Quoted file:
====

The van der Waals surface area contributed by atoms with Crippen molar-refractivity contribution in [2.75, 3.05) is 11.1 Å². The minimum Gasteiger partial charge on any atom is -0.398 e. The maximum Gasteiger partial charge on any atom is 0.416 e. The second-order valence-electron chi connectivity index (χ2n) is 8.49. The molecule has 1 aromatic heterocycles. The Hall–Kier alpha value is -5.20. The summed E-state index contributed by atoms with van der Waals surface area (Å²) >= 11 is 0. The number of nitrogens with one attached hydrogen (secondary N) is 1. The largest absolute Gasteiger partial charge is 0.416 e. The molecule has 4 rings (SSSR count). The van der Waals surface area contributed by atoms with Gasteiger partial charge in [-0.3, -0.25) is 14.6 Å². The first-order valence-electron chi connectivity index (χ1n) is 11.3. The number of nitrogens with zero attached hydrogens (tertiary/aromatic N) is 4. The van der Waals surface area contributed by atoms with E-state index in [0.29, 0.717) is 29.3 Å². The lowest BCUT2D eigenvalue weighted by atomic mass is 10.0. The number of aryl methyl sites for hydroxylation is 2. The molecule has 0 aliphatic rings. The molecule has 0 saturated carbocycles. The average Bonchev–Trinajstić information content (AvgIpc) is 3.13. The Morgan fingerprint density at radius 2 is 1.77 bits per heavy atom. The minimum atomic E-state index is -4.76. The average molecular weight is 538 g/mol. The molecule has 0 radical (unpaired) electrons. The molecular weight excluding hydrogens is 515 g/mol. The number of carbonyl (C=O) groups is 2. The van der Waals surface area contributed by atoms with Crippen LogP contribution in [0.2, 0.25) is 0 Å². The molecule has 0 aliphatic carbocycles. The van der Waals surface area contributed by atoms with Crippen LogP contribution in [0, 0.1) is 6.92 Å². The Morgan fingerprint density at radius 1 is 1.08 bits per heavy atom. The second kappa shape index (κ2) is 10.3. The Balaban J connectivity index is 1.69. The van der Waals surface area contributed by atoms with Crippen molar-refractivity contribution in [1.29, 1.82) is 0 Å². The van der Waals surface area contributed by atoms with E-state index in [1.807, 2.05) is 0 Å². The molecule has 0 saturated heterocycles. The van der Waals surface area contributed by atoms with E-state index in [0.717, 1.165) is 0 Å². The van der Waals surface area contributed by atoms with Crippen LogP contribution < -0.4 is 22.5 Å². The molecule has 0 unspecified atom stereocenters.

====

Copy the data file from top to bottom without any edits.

The van der Waals surface area contributed by atoms with Crippen molar-refractivity contribution in [2.75, 3.05) is 11.1 Å². The minimum Gasteiger partial charge on any atom is -0.398 e. The maximum Gasteiger partial charge on any atom is 0.416 e. The second-order valence-electron chi connectivity index (χ2n) is 8.49. The molecule has 1 aromatic heterocycles. The Hall–Kier alpha value is -5.20. The summed E-state index contributed by atoms with van der Waals surface area (Å²) >= 11 is 0. The number of nitrogens with one attached hydrogen (secondary N) is 1. The largest absolute Gasteiger partial charge is 0.416 e. The molecule has 4 rings (SSSR count). The van der Waals surface area contributed by atoms with Gasteiger partial charge in [-0.3, -0.25) is 14.6 Å². The first-order valence-electron chi connectivity index (χ1n) is 11.3. The number of nitrogens with zero attached hydrogens (tertiary/aromatic N) is 4. The van der Waals surface area contributed by atoms with E-state index in [0.29, 0.717) is 29.3 Å². The lowest BCUT2D eigenvalue weighted by atomic mass is 10.0. The number of aryl methyl sites for hydroxylation is 2. The molecule has 0 aliphatic rings. The molecule has 0 saturated carbocycles. The average Bonchev–Trinajstić information content (AvgIpc) is 3.13. The Morgan fingerprint density at radius 2 is 1.77 bits per heavy atom. The minimum atomic E-state index is -4.76. The average molecular weight is 538 g/mol. The molecule has 0 radical (unpaired) electrons. The molecular weight excluding hydrogens is 515 g/mol. The number of carbonyl (C=O) groups is 2. The van der Waals surface area contributed by atoms with Crippen LogP contribution in [0.2, 0.25) is 0 Å². The molecule has 0 aliphatic carbocycles. The van der Waals surface area contributed by atoms with Crippen LogP contribution in [0, 0.1) is 6.92 Å². The Morgan fingerprint density at radius 1 is 1.08 bits per heavy atom. The second kappa shape index (κ2) is 10.3. The Balaban J connectivity index is 1.69. The van der Waals surface area contributed by atoms with Crippen molar-refractivity contribution in [1.29, 1.82) is 0 Å². The van der Waals surface area contributed by atoms with E-state index in [1.807, 2.05) is 0 Å². The molecule has 0 saturated heterocycles. The van der Waals surface area contributed by atoms with E-state index in [0.717, 1.165) is 0 Å². The van der Waals surface area contributed by atoms with Crippen LogP contribution < -0.4 is 22.5 Å². The molecule has 0 unspecified atom stereocenters.